Cycling organisations have condemned members of the House of Lords for claiming bike lanes worsen pollution. Andrew Grieve, Environmental Research Group, is quoted.

Why glitter is so toxic some scientists want it BANNED Daily Mail, 1 February 2018

Professor Frank Kelly, Analytical and Environmental Sciences, comments in a piece on the dangers of glitter.

Monkeys? Humans? The ethics of testing diesel fumes BBC News, 31 January 2018

Professor Frank Kelly, Analytical and Environmental Sciences, comments.

Air Pollution

This week there were various stories on air pollution in the news. Dr Gary Fuller, Analytical and Environmental Sciences, commented on BBC 2 Newsnight and BBC Radio Scotland about wood burning stoves. Professor Frank Kelly, Analytical and Environmental Sciences, also commented on this for BBC News. Brixton Road breaching EU air pollution limits was covered by City AM, Daily MailandBloomberg. The announcement that the Mayor of London will be partnering with King’s on air pollution monitoring was covered by BBC News

Air Pollution BBC Radio Five Live, 25 January 2018

Feature on air pollution exposure for pedestrians, which includes contribution by Dr Gary Fuller.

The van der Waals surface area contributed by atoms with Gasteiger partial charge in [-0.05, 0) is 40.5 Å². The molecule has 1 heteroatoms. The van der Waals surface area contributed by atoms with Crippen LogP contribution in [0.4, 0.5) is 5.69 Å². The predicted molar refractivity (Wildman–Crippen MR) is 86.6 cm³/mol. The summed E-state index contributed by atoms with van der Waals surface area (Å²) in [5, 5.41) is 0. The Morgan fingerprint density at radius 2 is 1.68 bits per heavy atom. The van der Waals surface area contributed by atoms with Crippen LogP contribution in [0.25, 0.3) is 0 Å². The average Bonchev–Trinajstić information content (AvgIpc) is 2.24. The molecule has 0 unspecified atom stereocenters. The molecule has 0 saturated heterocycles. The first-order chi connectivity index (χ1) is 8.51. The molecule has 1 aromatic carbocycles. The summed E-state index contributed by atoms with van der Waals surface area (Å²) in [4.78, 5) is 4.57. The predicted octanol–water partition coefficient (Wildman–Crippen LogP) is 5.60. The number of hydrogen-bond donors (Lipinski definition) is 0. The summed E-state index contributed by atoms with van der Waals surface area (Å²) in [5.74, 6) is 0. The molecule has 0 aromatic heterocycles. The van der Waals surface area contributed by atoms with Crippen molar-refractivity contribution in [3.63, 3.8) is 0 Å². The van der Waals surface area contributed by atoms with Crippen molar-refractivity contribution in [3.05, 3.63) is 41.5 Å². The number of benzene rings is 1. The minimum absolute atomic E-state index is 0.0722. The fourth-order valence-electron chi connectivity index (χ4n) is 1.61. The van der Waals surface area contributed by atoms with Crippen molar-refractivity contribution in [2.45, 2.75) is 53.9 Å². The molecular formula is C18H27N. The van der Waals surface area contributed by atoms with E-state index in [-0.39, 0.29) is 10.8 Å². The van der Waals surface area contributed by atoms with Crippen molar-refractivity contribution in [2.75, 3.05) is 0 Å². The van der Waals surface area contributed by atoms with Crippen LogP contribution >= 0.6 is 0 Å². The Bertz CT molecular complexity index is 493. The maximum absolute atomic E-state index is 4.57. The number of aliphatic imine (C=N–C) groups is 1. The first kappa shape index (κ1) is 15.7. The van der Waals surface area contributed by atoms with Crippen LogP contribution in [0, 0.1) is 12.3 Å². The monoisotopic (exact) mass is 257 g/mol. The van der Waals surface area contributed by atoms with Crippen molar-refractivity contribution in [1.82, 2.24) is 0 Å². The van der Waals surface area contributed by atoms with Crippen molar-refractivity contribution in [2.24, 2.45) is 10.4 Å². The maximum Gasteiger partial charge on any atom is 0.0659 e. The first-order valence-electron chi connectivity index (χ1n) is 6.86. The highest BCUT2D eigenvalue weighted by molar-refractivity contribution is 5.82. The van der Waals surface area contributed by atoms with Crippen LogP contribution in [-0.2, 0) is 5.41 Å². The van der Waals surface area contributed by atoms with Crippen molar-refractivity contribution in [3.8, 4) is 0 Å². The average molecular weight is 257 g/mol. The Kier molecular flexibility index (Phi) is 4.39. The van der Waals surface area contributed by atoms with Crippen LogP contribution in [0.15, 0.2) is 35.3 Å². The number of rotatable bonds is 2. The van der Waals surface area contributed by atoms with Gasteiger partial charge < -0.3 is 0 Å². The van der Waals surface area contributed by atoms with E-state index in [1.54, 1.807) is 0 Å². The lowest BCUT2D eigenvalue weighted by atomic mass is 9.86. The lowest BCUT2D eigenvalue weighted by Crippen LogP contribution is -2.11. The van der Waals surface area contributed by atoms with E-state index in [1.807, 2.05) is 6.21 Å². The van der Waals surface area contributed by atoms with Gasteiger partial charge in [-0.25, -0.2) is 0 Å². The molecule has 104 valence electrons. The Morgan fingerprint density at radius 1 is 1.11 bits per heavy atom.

Air pollution exposed: Why you might be breathing in tyre waste Huffington Post, 25 January 2017

Professor Frank Kelly, Analytical and Environmental Sciences, comments on claims that tyre waste is polluting the air.

London's low-emission bus zones hailed for 'improving toxic air levels overnight' London Evening Standard, 15 January 2018

Low-emission bus zones on some of London’s most polluted high streets have been praised for leading to an ‘overnight improvement’ for toxic air levels. Professor Frank Kelly, Analytical and Environmental Sciences, comments. 

Reality Check: Is Beijing's air quality better this winter? BBC News, 9 January 2018

 

Professor Frank Kelly, Analytical and Environmental Sciences, comments on Chinese air quality.

London air pollution live data – where will be first to break legal limits in 2018? Guardian, 2 January 2018 The live tracking is based on data collected by King’s.

Pollution breached EU limits at nearly 50 sites in London last year London Evening Standard, 5 January 2018 

London's toxic air crisis was laid bare by new figures showing it breached EU legal limits in nearly 50 pollution blackspots in London last year. Professor Frank Kelly, Analytical and Environmental Science, comments.